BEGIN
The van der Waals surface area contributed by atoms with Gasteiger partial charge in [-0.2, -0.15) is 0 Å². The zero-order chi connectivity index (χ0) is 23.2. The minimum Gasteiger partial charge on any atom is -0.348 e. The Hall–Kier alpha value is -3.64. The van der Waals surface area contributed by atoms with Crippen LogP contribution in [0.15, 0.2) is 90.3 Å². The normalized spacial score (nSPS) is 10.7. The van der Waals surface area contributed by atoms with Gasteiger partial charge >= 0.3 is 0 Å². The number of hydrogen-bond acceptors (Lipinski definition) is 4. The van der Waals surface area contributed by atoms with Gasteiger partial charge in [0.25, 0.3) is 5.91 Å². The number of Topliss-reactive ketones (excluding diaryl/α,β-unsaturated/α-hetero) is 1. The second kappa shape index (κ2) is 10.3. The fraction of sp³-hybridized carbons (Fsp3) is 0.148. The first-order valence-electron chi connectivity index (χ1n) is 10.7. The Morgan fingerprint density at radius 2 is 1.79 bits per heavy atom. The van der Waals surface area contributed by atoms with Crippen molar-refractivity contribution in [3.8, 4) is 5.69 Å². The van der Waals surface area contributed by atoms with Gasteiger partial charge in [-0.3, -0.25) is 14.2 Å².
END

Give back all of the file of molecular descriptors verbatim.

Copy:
The van der Waals surface area contributed by atoms with Gasteiger partial charge in [-0.2, -0.15) is 0 Å². The zero-order chi connectivity index (χ0) is 23.2. The minimum Gasteiger partial charge on any atom is -0.348 e. The Hall–Kier alpha value is -3.64. The van der Waals surface area contributed by atoms with Crippen LogP contribution in [0.15, 0.2) is 90.3 Å². The normalized spacial score (nSPS) is 10.7. The van der Waals surface area contributed by atoms with Gasteiger partial charge >= 0.3 is 0 Å². The number of hydrogen-bond acceptors (Lipinski definition) is 4. The van der Waals surface area contributed by atoms with Gasteiger partial charge in [0.25, 0.3) is 5.91 Å². The number of Topliss-reactive ketones (excluding diaryl/α,β-unsaturated/α-hetero) is 1. The second kappa shape index (κ2) is 10.3. The fraction of sp³-hybridized carbons (Fsp3) is 0.148. The first-order valence-electron chi connectivity index (χ1n) is 10.7. The Morgan fingerprint density at radius 2 is 1.79 bits per heavy atom. The van der Waals surface area contributed by atoms with Crippen molar-refractivity contribution in [3.8, 4) is 5.69 Å². The van der Waals surface area contributed by atoms with Gasteiger partial charge in [-0.3, -0.25) is 14.2 Å².